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by Kenneth McNulty 07.01.2013
Posted In: Theater, COMMUNITY at 02:53 PM | Permalink | Comments (0)
 
 
ac_cc_shakespeareinthepark_cincinnatishakespearecompany

Free Shakespeare in the Park Tour Returns

Cincinnati Shakespeare Company presents seventh annual summer series

Cincinnati Shakespeare Company continues its summer tradition of Shakespeare in the Park as the free series returns for the seventh year this August. Romeo and Juliet and A Midsummer Night’s Dream will be showcased in parks around the Greater Cincinnati area and Northern Kentucky Aug. 3-30.

CSC Ensemble Member Nicholas Rose is directing the classic lovers tale, Romeo and Juliet. While the fantastic story of betrayal and magic in A Midsummer Night’s Dream is being directed by CSC Education Associate Miranda McGee. Six actors from the CSC Resident Ensemble will be acting in these performances. After the free park tour, they will continue to tour community centers, schools, venues and other performance centers into May of 2014.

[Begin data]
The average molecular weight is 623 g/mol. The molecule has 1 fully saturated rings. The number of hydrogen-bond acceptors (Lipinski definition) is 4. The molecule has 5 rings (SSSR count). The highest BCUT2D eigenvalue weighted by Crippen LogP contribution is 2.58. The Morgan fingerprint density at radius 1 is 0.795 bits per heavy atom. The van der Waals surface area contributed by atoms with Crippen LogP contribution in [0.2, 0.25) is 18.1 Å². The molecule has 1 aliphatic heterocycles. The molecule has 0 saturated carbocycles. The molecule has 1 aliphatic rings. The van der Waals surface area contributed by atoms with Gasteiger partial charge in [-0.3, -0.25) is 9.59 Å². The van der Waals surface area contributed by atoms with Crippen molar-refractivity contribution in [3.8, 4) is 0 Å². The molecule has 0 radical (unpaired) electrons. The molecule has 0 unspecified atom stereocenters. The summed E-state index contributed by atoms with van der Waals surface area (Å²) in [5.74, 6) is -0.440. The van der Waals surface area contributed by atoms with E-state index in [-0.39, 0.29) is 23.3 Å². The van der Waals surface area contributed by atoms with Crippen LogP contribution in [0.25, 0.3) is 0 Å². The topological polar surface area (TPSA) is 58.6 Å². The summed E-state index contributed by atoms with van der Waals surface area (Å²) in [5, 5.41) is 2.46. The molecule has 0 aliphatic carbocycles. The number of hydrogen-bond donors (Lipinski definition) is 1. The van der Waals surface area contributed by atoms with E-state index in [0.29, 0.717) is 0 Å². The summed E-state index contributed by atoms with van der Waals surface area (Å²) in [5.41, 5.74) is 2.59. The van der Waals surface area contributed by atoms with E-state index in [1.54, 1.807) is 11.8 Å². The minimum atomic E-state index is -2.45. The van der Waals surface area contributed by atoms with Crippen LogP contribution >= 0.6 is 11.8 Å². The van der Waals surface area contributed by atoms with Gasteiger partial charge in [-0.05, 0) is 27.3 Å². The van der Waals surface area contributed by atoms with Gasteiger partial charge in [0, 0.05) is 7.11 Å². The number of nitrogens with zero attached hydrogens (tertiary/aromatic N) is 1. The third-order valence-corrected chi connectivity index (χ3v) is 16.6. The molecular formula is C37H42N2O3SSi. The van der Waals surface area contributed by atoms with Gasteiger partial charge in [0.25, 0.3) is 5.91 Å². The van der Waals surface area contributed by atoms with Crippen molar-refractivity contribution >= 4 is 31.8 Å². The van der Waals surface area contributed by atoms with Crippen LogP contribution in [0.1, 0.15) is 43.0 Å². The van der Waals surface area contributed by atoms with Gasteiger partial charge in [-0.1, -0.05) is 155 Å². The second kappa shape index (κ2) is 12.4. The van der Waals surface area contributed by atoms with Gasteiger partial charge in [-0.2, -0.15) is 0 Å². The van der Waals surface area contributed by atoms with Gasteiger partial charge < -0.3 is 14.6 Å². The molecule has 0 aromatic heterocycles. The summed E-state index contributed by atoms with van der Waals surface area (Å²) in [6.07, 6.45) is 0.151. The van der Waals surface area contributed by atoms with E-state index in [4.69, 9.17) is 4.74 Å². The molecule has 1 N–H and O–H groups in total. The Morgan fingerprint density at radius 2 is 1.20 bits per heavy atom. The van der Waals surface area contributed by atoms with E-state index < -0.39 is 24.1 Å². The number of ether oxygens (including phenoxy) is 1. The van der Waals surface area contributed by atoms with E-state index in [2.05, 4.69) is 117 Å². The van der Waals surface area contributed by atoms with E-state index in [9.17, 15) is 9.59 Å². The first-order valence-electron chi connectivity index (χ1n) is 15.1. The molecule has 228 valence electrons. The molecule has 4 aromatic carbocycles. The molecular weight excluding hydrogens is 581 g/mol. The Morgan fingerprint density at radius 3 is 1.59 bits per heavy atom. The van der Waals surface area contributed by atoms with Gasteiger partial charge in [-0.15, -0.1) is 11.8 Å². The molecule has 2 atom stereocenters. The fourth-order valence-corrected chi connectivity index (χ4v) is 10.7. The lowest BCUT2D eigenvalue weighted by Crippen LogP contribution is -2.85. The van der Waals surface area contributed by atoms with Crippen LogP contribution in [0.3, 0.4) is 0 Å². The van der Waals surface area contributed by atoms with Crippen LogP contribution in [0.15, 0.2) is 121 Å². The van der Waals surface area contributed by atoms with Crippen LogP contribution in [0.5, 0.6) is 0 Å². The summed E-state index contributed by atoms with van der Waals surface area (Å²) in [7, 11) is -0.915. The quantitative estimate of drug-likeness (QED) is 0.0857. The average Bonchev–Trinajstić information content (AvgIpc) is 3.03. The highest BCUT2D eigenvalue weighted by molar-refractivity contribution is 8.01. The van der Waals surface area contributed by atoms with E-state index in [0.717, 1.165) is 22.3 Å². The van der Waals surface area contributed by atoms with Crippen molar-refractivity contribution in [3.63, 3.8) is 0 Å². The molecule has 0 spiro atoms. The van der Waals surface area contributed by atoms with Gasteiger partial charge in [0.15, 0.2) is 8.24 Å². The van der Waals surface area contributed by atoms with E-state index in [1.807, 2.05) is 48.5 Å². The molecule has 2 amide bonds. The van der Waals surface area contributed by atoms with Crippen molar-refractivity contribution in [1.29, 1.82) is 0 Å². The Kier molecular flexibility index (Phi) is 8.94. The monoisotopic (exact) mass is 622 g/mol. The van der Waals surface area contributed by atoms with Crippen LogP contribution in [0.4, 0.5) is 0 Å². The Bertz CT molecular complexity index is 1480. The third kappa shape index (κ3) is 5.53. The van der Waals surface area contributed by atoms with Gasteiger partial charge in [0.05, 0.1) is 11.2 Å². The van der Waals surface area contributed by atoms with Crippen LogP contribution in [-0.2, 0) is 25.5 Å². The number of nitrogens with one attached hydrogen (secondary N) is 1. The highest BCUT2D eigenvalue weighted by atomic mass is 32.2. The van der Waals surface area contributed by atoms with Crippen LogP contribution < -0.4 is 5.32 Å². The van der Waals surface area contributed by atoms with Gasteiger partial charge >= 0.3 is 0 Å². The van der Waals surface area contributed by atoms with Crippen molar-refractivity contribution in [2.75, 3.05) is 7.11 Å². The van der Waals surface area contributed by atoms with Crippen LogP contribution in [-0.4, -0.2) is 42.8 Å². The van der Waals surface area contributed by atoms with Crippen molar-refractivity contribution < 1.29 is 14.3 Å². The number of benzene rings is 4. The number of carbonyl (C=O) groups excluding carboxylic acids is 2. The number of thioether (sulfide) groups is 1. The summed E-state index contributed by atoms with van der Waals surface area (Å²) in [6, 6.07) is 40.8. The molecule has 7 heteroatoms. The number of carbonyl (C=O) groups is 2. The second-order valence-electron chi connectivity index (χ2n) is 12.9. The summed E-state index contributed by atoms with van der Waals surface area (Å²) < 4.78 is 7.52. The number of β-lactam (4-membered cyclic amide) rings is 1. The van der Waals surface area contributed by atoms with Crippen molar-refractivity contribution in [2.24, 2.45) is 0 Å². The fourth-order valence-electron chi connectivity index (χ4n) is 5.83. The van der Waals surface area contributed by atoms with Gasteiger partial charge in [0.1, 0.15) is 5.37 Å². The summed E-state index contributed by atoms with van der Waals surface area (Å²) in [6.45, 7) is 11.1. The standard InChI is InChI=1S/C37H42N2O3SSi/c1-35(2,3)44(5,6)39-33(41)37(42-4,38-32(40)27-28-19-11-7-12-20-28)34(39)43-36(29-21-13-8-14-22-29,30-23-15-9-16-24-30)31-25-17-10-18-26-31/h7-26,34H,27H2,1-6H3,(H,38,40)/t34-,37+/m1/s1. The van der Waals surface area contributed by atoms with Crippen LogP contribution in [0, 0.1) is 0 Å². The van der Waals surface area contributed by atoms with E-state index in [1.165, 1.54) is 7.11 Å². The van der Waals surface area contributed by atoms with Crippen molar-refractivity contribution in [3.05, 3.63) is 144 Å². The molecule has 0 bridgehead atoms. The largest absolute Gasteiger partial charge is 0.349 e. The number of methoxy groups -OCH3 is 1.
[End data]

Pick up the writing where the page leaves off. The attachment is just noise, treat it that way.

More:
Cincinnati Shakespeare Company is continuing its partnership with Cincinnati Parks and Recreation, offering free shows at Seasongood Pavilion in Eden Park, Burnet Woods, Mt. Echo Park and the new Smale Riverfront Park. Washington Park will see the group on their tour, alongside parks in Madeira, Colerain and Monroe in Ohio, and Burlington, Edgewood and Maysville in Kentucky. The acting troupe will have two performances at the Vinoklet Winery as well. Certain park locations will be accepting canned food and non-perishable items — CSC has a partnership with the Freestore Foodbank.

If a free, al fresco viewing of Shakespeare’s best sounds fun, then make sure to get to each performance early to ensure good seating. All shows are general admission with first-come, first-serve seating. For more information go to cincyshakes.com.

For show times and locations, refer to the list below:

Saturday, Aug. 3, Romeo and Juliet at 7 p.m. in Boone Woods Park, Burlington

Wednesday, Aug. 7, Romeo and Juliet at 7 p.m. in Eden Park – Seasongood Pavilion, Mount Adams

Thursday, Aug. 8 Romeo and Juliet at 7 p.m. in Burnet Woods, Clifton